“This has been my American dream,” Boccaccio-Cotgreave said.
Boccaccio-Cotgreave founded Alpaca International in 2004. Three years later, she owns four locations in two countries — she also has shops in Maryland, Washington D.C., Utah and Cusco, Peru. Juneau is Boccaccio-Cotgreave’s most recent location.
She spent a month preparing the location on Admiral Way, next to the Harley Davidson shop and the Red Dog Saloon. The spot was in rough shape.
“I was told it was an eyesore,” Boccaccio-Cotgreave said.
Boccaccio-Cotgreave said she wanted her location to be separate from the main strip of shops on Franklin Street. Her hope to make her shop a year-round destination for visitors and Juneau locals shaped her decision.
Alpacas come in two types, the short-and curly-haired Huacaya and the long-haired Suri, according to the Alpaca Owners and Breeders Association website goo.gl/Ip5tE. The 100- to 200-pound animal looks like a small llama and is part of the camelidae family. Its wool comes naturally in a variety of at least 20 colors, and combinations thereof.
“The animals themselves are absolutely beautiful,” Boccaccio-Cotgreave said. “They’re cuddly, they’re absolutely beautiful.” They were considered a staple of the Incan nobility in Peru, she said.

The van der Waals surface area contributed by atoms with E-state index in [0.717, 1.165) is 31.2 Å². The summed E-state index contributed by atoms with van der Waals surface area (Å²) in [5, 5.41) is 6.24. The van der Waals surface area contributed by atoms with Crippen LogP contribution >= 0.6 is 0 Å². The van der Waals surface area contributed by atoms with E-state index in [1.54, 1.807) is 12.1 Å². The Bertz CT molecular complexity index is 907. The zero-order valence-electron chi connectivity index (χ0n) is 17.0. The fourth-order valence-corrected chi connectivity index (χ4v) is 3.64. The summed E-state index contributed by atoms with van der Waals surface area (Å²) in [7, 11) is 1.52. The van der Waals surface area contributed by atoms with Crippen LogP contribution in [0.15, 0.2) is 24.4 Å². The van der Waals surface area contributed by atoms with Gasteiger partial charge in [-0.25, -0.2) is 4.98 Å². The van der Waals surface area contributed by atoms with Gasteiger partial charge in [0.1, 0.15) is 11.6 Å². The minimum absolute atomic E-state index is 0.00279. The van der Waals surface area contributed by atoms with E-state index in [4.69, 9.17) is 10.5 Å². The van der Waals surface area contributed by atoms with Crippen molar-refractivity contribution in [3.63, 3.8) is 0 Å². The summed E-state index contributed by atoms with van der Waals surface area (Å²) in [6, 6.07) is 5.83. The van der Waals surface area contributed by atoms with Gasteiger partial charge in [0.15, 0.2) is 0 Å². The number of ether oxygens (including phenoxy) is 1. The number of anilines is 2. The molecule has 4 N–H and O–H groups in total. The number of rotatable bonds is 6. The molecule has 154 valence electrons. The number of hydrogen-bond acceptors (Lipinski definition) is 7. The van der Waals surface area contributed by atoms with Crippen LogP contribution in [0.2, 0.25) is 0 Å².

The Huacaya is the type best suited to woven fabrics, Boccaccio-Cotgreave. The Suri, which only appears every other generation, is used for its hide after death, she said.
Alpaca wool is environmentally friendly, Boccaccio-Cotgreave said, because the fabric can replace the warmth of two layers of another.
Alpaca wool is well suited for Juneau’s climate, Boccaccio-Cotgreave said. Though not her first example of the wool’s qualities, there was one standout.
“It is almost waterproof,” Boccaccio-Cotgreave said.
Boccaccio-Cotgreave said alpaca is “feather-weight,” however “the durability of alpaca, the sturdiness of the wool, a natural fiber, it is very tailor-made for the climate of Alaska.”
The fiber has “unusual thermal qualities” that hold in body heat and, as a hollow fiber, wicks moister and holds died colors for centuries,” Boccaccio-Cotgreave said.